The Commission for Racial Equality is to launch an investigation into inequalities in the mental health system, which could trigger legal action against public bodies.
The move follows last week’s Healthcare Commission census which found Black African and Caribbean people were three times more likely to be sectioned than the rest of the population (click here for more information).
Director of policy and public sector Nick Johnson warned that the CRE would take formal legal action if the investigation revealed any public authority acting in breach of the law although he said it would prefer not have to resort to such measures.
Johnson said the three-month investigation would be the most “detailed and thorough” piece of work the commission had undertaken in the public sector outside of its formal legal casework.
He said the census laid out the facts about the failure of the system and the investigation would try to find out why it was failing.
The census showed Black African and Caribbean people were twice as likely to be referred to services through the criminal justice system.
Johnson said this was a particular area of concern and represented a “glaring failure” at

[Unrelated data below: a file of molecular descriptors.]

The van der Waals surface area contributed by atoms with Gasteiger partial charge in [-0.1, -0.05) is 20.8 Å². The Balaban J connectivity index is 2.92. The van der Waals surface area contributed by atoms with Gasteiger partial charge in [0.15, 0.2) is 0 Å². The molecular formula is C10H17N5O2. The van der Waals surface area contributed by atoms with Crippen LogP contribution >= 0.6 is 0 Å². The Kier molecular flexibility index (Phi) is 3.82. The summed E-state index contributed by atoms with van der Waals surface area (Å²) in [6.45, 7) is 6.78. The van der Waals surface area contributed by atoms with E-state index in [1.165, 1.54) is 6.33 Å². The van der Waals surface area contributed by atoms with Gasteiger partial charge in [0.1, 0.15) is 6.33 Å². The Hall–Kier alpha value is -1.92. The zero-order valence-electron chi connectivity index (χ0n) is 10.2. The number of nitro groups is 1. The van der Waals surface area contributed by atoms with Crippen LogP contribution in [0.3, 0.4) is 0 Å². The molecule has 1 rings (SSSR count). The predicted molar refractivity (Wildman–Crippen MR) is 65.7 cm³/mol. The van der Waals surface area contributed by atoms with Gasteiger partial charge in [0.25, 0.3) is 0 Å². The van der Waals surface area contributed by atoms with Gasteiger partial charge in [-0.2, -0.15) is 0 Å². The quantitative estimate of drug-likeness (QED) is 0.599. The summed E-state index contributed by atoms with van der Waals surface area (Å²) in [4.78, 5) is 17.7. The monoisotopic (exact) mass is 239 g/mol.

primary care level, with people only being treated when they reached crisis point.
The study, to be undertaken jointly with the Healthcare and Mental Health Act Commissions, will assess how well services have responded to the government’s Delivering Race Equality in Mental Health report.
The report, published in January, in response to the death of David Bennett in a psychiatric ward in 1998, recommended developing more responsive services, improved community engagement and better information.
The areas the CRE will monitor have not been finalised but Johnson said they could include how PCTs were involving BME communities in their planning, user experience of services and how carers and families are included in decision making.
Marcel Vige, manager of Mind’s Diverse Minds unit, welcomed the investigation, saying: “It has long been clear that black and minority ethnic people face direct and institutional racism in their dealings with mental health services.”
He said the government should also conduct a full race equality impact assessment on the draft Mental Health Bill, which in its current form would exacerbate discrimination.